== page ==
# Relations and Functions

# Relations

A relation is any set of points that connect two variables.

A relation is often expressed as an equation connecting the variables $x$ and $y$. The relation is a set of points $(x,y)$ in the Cartesian plane. This plane is separated into four quadrants according to the signs of $x$ and $y$.

For example, $y=x+1$ and $x=y^2$ are the equations of two relations. Each equation generates a set of ordered pairs, which we can graph:

$\cdots,(-2,-1),(-1,0),(0,1),(1,2),(2,3),\cdots$

$\cdots,(4,2),(1,1),(0,0),(1,-1),(4,-2),\cdots$

# Functions

A function, sometimes called a mapping, is a relation in which two different ordered pairs now have the same $x$-coordinate or first component.

We can see from the above definition that a function is a special type of relation.

Every function is a relation, but not every relation is a function.

## Testing for Functions

**Algebraic Test:** If a relation is given as an equation, and the substitution of any value for $x$ results in one and only one value of $y$, then the relation is a function.

For example,

$y=x+1$ is a function, as for any value of $x$ there is only one corresponding value of $y$.

- $x=-2 \rightarrow y=-1$
- $x=-1 \rightarrow y=0$
- $x=0 \rightarrow y=1$
- $x=1 \rightarrow y=2$
- $x=2 \rightarrow y=3$

$x=y^2$ is not a function since if $x=4$ then $y=\pm 2$. That is because one $x$ value corresponds to two $y$ values.

- $x=4 \rightarrow y=2$
- $x=4 \rightarrow y=-2$
- $x=1 \rightarrow y=1$
- $x=1 \rightarrow y=-1$

**Vertical Line Test or Geometric Test:** If we draw all possible vertical lines on the graph of a relation, the relation:

- is
**a function**if each line cuts the graph no more than once

- is
**not a function**if at least one line cuts the graph more than once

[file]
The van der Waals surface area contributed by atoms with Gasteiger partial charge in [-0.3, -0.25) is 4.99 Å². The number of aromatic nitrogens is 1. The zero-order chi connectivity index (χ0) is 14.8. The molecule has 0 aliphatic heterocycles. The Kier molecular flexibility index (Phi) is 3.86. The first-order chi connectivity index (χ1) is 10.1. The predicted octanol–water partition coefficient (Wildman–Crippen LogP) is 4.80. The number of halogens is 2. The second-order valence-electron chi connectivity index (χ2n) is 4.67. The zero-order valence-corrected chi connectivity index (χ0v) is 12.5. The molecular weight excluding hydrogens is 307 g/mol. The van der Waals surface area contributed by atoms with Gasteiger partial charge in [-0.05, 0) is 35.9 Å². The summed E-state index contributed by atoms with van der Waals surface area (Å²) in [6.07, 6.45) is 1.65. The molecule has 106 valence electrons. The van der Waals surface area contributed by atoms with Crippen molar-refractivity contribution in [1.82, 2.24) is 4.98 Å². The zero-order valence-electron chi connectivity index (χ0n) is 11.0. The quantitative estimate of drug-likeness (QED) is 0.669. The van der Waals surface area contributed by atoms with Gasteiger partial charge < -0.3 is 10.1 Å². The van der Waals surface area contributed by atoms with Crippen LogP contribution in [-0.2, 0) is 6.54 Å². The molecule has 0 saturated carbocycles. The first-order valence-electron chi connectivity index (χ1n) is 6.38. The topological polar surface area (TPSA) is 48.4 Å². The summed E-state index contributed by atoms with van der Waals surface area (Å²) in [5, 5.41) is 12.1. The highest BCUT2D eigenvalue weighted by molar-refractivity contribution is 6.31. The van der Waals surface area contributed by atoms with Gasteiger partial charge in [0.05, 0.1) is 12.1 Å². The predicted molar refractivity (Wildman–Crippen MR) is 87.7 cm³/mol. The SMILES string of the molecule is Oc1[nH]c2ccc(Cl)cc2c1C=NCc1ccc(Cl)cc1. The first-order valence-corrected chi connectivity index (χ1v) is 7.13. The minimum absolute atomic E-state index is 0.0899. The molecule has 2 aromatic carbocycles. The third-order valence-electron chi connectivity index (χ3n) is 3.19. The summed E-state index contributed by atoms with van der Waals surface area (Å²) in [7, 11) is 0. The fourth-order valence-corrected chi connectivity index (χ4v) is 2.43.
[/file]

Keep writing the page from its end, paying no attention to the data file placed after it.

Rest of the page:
### Example 1

Is the set of ordered pairs ${(1,4),(2,5),(3,6),(4,7)}$ a function?

${(1,4),(2,5),(3,6),(4,7)}\rightarrow$ a function as for any value of $x$ there is only one corresponding value of $y$.

### Example 2

Is the set of ordered pairs ${(1,3),(2,2),(3,4),(4,2)}$ a function?

${(2,2),(4,2)}\rightarrow$ not a function as one $x$ value is corresponding two $y$ values.

### Example 3

Is the set of ordered pairs ${(0,0),(1,1),(2,2),(3,3)}$ a function?

${(0,0),(1,1),(2,2),(3,3)}\rightarrow$ a function as for any value of $x$ there is only one corresponding value of $y$.

### Example 4

Is the set of ordered pairs ${(0,0),(1,0),(2,0),(3,0)}$ a function?

${(0,0),(1,0),(2,0),(3,0)}\rightarrow$ a function as for any value of $x$ there is only one corresponding value of $y$.

### Example 5

Is the set of ordered pairs ${(1,0),(1,1),(1,2),(1,3)}$ a function?

${(1,0),(1,1),(1,2),(1,3)}\rightarrow$ not a function as one $x$ value is corresponding two $y$ values.

### Example 6

Is the graph a function?

The graph is a function as each vertical line cuts the graph only once.

### Example 7

Is the graph a function?

The graph is not a function, as each vertical line cuts the graph more than once.

Algebra Algebraic Fractions Arc Binomial Expansion Capacity Chain Rule Common Difference Common Ratio Differentiation Double-Angle Formula Equation Exponent Exponential Function Factorise Functions Geometric Sequence Geometric Series Index Laws Inequality Integration Kinematics Length Conversion Logarithm Logarithmic Functions Mass Conversion Measurement Perfect Square Perimeter Prime Factorisation Probability Product Rule Proof Pythagoras Theorem Quadratic Quadratic Factorise Ratio Rational Functions Sequence Sketching Graphs Surds Time Transformation Trigonometric Functions Trigonometric Properties Volume

## Responses